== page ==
All the fancy Private Rental Sector (PRS) stuff about gyms and cinemas and roof top barbecues and laundries will depend on rent levels. They need to get the basic living spaces and the common parts and the management right before adding in the toys.

PRS seems to all be about the numbers, big numbers - 300 units being the most efficient when it comes to management costs.

But some of the best schemes in Manchester are some of the most unexpected, the quiet unassuming schemes, rather than the big glitzy offerings and often quite small.

So how do you marry the aspirations of the city and developers wanting to be able to build here but still be able to make a profit?

“What we are in the process of trying to do with ML is developing a new model or PRS investment at scale,” says Leese. “But we don’t want to sell on to institutional investors, which would be the traditional model and certainly not sell on before you have built anything, which has again been the traditional model but build, hold and manage for a period of time

“If you are successful at doing that and can operate that on a successful financial model it will lead to better quality, better managed schemes.

“ML has to demonstrate a viable commercial model that allows you do that. It is about building, filling and managing for the long term.”

Proposed new houses for Ancoats

Proposed new houses for Ancoats

Leese has high hopes too that Manchester Place which brings together the land holdings of the city council and the Homes and Communities Agency will bring more cohesive and higher quality residential development.

He said: “The best way to influence quality is to have a stake in the scheme. Owning the land allows us to do that and underpin high quality residential development.”

Does he wish Manchester had set its own design / planning aspirations 10 years ago?

He said: “Wish we had done it 20 years ago! It is always a difficulty to sustain onerous conditions through the planning process if the conditions will not hold up through the appeals process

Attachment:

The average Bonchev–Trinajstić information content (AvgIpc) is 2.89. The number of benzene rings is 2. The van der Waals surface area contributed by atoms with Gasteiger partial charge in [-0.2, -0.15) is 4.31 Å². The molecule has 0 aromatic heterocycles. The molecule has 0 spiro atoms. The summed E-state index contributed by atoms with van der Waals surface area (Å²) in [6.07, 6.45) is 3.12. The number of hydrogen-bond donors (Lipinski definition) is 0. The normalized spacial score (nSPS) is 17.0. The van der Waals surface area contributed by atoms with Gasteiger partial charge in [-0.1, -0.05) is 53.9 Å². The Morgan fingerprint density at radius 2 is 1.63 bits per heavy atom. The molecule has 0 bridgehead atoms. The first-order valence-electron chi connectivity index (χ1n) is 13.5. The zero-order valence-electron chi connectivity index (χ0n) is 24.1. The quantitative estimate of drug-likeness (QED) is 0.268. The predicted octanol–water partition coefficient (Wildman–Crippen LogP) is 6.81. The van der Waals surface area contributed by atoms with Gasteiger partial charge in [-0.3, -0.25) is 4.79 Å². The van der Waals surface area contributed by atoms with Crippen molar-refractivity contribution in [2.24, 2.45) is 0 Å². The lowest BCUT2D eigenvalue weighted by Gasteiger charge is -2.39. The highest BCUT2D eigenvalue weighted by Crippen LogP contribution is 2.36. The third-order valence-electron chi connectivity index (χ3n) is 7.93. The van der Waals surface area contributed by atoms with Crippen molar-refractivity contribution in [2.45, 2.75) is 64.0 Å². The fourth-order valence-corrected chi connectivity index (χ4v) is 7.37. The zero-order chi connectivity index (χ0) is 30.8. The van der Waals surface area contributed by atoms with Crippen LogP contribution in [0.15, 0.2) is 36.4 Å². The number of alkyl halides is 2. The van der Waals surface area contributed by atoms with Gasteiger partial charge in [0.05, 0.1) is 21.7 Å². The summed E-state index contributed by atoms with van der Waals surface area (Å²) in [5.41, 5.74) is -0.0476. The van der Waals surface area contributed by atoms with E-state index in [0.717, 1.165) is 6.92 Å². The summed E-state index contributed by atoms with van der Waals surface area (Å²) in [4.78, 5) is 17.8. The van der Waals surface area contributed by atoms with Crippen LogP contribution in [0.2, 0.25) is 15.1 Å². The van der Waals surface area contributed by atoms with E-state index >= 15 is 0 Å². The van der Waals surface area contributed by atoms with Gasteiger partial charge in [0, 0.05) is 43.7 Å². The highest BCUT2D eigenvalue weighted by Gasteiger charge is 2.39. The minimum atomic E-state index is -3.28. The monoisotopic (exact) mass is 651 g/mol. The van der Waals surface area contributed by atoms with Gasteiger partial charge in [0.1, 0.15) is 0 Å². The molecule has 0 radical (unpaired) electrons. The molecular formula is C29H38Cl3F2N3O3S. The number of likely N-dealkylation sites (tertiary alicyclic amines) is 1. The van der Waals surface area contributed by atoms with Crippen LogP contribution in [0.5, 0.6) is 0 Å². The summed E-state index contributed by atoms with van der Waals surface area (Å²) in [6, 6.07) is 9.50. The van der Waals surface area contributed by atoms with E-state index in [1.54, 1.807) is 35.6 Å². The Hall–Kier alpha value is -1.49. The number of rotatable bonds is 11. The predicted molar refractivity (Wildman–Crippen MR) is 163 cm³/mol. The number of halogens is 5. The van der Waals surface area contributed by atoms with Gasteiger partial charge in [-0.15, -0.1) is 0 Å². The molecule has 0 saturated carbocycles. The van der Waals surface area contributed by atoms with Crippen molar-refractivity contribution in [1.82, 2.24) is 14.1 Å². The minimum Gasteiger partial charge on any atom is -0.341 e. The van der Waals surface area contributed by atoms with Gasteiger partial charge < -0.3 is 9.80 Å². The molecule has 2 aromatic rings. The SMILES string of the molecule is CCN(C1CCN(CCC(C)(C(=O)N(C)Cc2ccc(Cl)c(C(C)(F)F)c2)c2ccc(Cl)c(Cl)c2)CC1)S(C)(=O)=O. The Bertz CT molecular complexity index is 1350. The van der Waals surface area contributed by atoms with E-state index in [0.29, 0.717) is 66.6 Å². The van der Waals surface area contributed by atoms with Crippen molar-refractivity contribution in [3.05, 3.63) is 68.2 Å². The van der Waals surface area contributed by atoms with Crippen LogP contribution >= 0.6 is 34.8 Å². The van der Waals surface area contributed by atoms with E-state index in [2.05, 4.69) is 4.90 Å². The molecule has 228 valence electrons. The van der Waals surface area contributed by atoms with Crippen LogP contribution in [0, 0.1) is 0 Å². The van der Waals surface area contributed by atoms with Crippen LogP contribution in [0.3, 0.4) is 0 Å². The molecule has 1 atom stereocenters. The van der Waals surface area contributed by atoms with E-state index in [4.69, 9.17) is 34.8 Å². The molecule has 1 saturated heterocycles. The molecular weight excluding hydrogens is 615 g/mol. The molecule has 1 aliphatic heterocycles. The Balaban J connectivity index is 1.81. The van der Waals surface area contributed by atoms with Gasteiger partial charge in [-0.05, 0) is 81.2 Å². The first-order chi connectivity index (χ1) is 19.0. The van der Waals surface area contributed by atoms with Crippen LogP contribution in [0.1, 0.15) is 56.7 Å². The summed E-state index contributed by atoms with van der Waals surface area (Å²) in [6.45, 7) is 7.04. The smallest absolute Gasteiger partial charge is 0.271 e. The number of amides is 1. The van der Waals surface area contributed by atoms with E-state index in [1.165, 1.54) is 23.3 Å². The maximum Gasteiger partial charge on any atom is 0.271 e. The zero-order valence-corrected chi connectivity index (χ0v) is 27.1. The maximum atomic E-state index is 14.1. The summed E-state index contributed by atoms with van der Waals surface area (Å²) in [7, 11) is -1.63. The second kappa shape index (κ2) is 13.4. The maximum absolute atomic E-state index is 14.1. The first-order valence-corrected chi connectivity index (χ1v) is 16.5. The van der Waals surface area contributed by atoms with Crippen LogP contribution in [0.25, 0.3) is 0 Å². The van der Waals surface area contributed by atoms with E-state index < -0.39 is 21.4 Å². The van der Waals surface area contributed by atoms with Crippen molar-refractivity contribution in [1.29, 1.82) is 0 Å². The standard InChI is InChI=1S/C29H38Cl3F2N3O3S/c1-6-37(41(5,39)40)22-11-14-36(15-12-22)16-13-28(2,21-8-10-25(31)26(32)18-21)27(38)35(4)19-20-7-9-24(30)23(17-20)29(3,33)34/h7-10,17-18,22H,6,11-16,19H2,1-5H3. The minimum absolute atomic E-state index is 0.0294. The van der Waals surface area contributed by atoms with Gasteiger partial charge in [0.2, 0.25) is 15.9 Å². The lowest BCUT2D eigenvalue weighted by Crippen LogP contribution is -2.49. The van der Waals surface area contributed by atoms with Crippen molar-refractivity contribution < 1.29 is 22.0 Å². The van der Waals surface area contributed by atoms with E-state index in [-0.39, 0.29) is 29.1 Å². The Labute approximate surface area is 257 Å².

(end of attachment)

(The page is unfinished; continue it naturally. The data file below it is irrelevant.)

“And in truth if you think of Manchester city centre 20 years ago if we would not have had the revival, It would have been too restrictive. It is about getting the right balance.”

Asked for his favourite buildings he points to the older conversions down at Castlefield and  “some of the smaller schemes in the North Quarter”.


Last week Leese was keynote speaker at the British Property Federation annual conference, which focussed on the private rental sector. All the private rental sector, not just the big city centre blocks with one of the big discussions about the registration of landlords.

Leese said: “I think universal licensing of landlords would be enormously popular in almost every part of Manchester, the question is whether it would work. The impact of rogue and in some case crooked landlords is not just bad news for the tenants and for the city but bad news for the whole industry.

“The bulk of industry had vested interest in helping us sort it out and if universal licensing is not the answer – and I accept it is not unreasonable that good landlords do not want to pay for sorting bad landlords out - then we have to find something that is.”

He is convinced that here too quality will win out. Landlords who invest in their property, who provide decent homes, get a better long term return and we want to encourage that.”

Manchester city centre looking north and east

Manchester city centre looking north and east

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27 comments so far, continue the conversation, write a comment.